Wednesday, 20 July 2016

TV Review: Simon Callow Is...The Rebel (Without A Laugh)

This new sitcom starts tonight on Gold at 10pm, but it's been available to watch for the last few days as a preview. 




My advice? Avoid it!

Based on a cartoon strip in The Oldie, The Rebel tells the story of Henry Palmer a disgruntled 70 year old who begins to despair of modern society with its hipsterish tendencies, it's nanny state and how the bankers and big businesses seem to get away with whatever they like. In short, he feels cheated that the promises of the 1960s never came to fruition and that he's lost the rebellion he felt as a mod in his youth. Mad as hell and not gonna take it anymore, Henry reverts to his youthful, rebellious nature and spends the entire first episode attacking policemen, blowing up cashpoints and performing his own kind of ram-raiding at his local supermarket, ramming a trolley into the glass frontage.  The result being he's up before the magistrate played by Simon Williams, with only a last minute backstory from his GP (Doon Mackichan) excusing his behaviour as a symptom of depression since he has become a widower.

Simon Callow is terribly miscast as the former mod, Henry. Watching him flail about in his front room, supposedly in utter bliss, to The Jam's A Town Called Malice is totally unconvincing and quite embarrassing. In fact he's the most ludicrous example of someone claiming to be a mod since the time when Phil Collins said he wanted to meet Paul Weller to discuss The Modfather's perceived grievance with him, 'mod to mod'. It doesn't get any better for the supporting cast either; Henry's ageing hippy best friend played by Bill Paterson is the kind of stereotype last seen with Dylan the hippy rabbit in The Magic Roundabout, whilst Anita Dobson also pops up, largely to stand between the boys and look on adoringly, and Anna Crilly (Katy Wix's comedy partner) is wasted as Henry's middle-class and despairing daughter. These are great actors performing really shoddy material.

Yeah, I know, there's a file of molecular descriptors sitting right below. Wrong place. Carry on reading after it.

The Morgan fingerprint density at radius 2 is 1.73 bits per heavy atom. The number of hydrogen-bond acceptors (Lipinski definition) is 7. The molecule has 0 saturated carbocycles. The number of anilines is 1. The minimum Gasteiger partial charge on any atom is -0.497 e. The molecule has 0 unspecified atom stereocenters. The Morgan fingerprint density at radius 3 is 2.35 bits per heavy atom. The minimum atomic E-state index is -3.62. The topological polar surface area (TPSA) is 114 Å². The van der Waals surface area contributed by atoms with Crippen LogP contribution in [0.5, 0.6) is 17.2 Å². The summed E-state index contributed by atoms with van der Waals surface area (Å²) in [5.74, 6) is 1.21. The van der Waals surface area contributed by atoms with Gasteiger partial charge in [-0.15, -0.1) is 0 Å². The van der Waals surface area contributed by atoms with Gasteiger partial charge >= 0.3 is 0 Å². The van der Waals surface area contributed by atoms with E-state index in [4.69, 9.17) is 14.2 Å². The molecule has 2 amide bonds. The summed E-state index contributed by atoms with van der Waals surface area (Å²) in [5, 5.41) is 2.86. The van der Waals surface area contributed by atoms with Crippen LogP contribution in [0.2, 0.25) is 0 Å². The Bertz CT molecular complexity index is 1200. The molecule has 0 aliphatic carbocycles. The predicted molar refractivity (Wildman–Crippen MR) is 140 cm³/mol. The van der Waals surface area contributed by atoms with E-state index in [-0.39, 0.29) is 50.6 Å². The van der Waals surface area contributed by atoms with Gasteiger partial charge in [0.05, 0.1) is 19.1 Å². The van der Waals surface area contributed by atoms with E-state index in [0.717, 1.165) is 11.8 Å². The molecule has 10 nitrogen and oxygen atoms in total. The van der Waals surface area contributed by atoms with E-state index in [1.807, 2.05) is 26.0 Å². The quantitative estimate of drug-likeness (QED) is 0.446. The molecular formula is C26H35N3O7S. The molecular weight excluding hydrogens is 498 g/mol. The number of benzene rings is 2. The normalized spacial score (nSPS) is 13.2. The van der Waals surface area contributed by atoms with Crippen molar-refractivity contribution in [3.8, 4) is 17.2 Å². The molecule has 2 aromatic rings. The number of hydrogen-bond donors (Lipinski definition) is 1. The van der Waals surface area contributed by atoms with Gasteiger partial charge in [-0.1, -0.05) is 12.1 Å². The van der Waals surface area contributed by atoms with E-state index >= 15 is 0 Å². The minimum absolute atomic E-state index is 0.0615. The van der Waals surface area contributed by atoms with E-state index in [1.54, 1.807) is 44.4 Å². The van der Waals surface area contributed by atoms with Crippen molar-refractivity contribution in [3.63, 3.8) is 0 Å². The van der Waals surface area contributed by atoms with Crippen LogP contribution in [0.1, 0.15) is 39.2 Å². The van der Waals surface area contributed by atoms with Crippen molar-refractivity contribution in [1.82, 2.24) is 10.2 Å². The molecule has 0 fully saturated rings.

Because worst of all, it's just not funny. Not in any way, shape or kind. A case in point; when Crilly's character suggests a residential home for her dad and offers her dimwitted, weedy Asian husband (another generic stereotype in this kind of sitcom) the brochure, he misreads the home's name as 'Golden Corpses' - it is of course Golden Copse. Ho ho no.

3 comments:

  1. I think I knew this would be like that, and didn't bother. Nice to have my view confirmed.
    I was also appalled at Sirs McKellen & Jacobi's truly awful and just not funny series Vicious. What were they thinking? Older gays just are not as old-fashioned and out of touch as they were.

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    1. Callow, Paterson and Dobson were much funnier on The One Show promoting this last night than the actual show is! I didn't realise until that interview that it was based on a comic strip, now it makes sense; it has no depth or dimension to it at all. I don't know if you are unfortunate enough to recall the Harry Enfield 'sitcom' Celebrity, which was based on the strip from Private Eye - but it's pretty much on that level.

      As for Vicious, it was like stepping back in time to the 1970s when just saying the word gay was seemingly a presumption for laughs. It was like they'd decided to make the Burton/Harrison film Staircase as an out and out sitcom. I must admit I watched both series, and did occasionally laugh whenever McKellen or Jacobi chose to swear or drop a particularly acidic barb at Frances de la Tour, but it really was panto stuff and as you say, just not representative of the times.

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  2. A rebel without a cause!

    Just terrible...

    British (alleged) comedy featuring the antics of an old man and his family and friends that have to pick up the pieces...

    The idea of a man in his 70s giving society the finger before he dies is a good one so (as an old man myself) I was looking forward to this.

    I soldiered through this torture till the end and came away angry. First of all the characters are simply HORRIBLE.

    A 'pet therapist' who hates animals, her effeminate Indian husband who simply says 'Babes!' all the time, a drunk old codger who laughs for no reason and the main character... a thoroughly unpleasant piece of dirt who likes to swear and rather than 'rebel' against anything, is just filling in his life with childish antics.

    The casting is completely wrong. A middle aged frumpy woman is married to an effeminate Indian teenager. This must rate as the most mismatched couple on television ever. It's painful to watch.

    The 'classic rock' music soundtrack seems to have been selected directly from Rock FM by a child who thinks he knows what the music scene was all about half a century ago. In the context of this TV series, the songs are drab, cliche and annoying.

    Even the wonderful Simon Callow can't breathe any humanity or comedy into this stinker. The script seems to be penned by a teenage boy who has the idea that if old people swear enough then that counts as comedy.

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